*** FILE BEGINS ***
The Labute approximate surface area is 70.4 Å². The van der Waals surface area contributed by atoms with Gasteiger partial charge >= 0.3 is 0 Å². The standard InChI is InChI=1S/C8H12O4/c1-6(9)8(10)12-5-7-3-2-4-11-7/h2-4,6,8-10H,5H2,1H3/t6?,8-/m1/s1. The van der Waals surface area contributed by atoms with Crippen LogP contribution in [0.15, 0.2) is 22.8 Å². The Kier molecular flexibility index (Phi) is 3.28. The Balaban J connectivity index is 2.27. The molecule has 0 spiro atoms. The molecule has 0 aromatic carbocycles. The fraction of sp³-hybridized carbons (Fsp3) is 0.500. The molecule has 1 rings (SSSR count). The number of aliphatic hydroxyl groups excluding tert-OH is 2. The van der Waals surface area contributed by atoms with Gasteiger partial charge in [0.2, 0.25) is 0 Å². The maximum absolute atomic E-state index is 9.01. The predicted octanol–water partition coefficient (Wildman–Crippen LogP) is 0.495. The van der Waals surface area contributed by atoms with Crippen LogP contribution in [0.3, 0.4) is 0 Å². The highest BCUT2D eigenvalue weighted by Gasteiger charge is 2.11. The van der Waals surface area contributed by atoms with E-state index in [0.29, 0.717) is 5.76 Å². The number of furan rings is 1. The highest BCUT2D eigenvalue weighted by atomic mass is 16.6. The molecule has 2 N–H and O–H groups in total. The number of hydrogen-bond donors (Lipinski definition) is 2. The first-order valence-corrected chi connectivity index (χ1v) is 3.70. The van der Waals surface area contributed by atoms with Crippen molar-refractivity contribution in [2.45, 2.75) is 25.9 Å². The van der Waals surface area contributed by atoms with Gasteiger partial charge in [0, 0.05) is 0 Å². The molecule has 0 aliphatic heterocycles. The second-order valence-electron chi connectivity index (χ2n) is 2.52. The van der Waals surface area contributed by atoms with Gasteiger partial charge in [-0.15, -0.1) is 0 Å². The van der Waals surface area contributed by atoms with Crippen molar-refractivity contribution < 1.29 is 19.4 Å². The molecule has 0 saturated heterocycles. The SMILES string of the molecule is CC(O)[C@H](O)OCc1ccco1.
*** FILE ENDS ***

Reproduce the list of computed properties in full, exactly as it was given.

The Labute approximate surface area is 70.4 Å². The van der Waals surface area contributed by atoms with Gasteiger partial charge >= 0.3 is 0 Å². The standard InChI is InChI=1S/C8H12O4/c1-6(9)8(10)12-5-7-3-2-4-11-7/h2-4,6,8-10H,5H2,1H3/t6?,8-/m1/s1. The van der Waals surface area contributed by atoms with Crippen LogP contribution in [0.15, 0.2) is 22.8 Å². The Kier molecular flexibility index (Phi) is 3.28. The Balaban J connectivity index is 2.27. The molecule has 0 spiro atoms. The molecule has 0 aromatic carbocycles. The fraction of sp³-hybridized carbons (Fsp3) is 0.500. The molecule has 1 rings (SSSR count). The number of aliphatic hydroxyl groups excluding tert-OH is 2. The van der Waals surface area contributed by atoms with Gasteiger partial charge in [0.2, 0.25) is 0 Å². The maximum absolute atomic E-state index is 9.01. The predicted octanol–water partition coefficient (Wildman–Crippen LogP) is 0.495. The van der Waals surface area contributed by atoms with Crippen LogP contribution in [0.3, 0.4) is 0 Å². The highest BCUT2D eigenvalue weighted by Gasteiger charge is 2.11. The van der Waals surface area contributed by atoms with E-state index in [0.29, 0.717) is 5.76 Å². The number of furan rings is 1. The highest BCUT2D eigenvalue weighted by atomic mass is 16.6. The molecule has 2 N–H and O–H groups in total. The number of hydrogen-bond donors (Lipinski definition) is 2. The first-order valence-corrected chi connectivity index (χ1v) is 3.70. The van der Waals surface area contributed by atoms with Crippen molar-refractivity contribution in [2.45, 2.75) is 25.9 Å². The van der Waals surface area contributed by atoms with Gasteiger partial charge in [0, 0.05) is 0 Å². The molecule has 0 aliphatic heterocycles. The second-order valence-electron chi connectivity index (χ2n) is 2.52. The van der Waals surface area contributed by atoms with Gasteiger partial charge in [-0.15, -0.1) is 0 Å². The van der Waals surface area contributed by atoms with Crippen molar-refractivity contribution < 1.29 is 19.4 Å². The molecule has 0 saturated heterocycles. The SMILES string of the molecule is CC(O)[C@H](O)OCc1ccco1.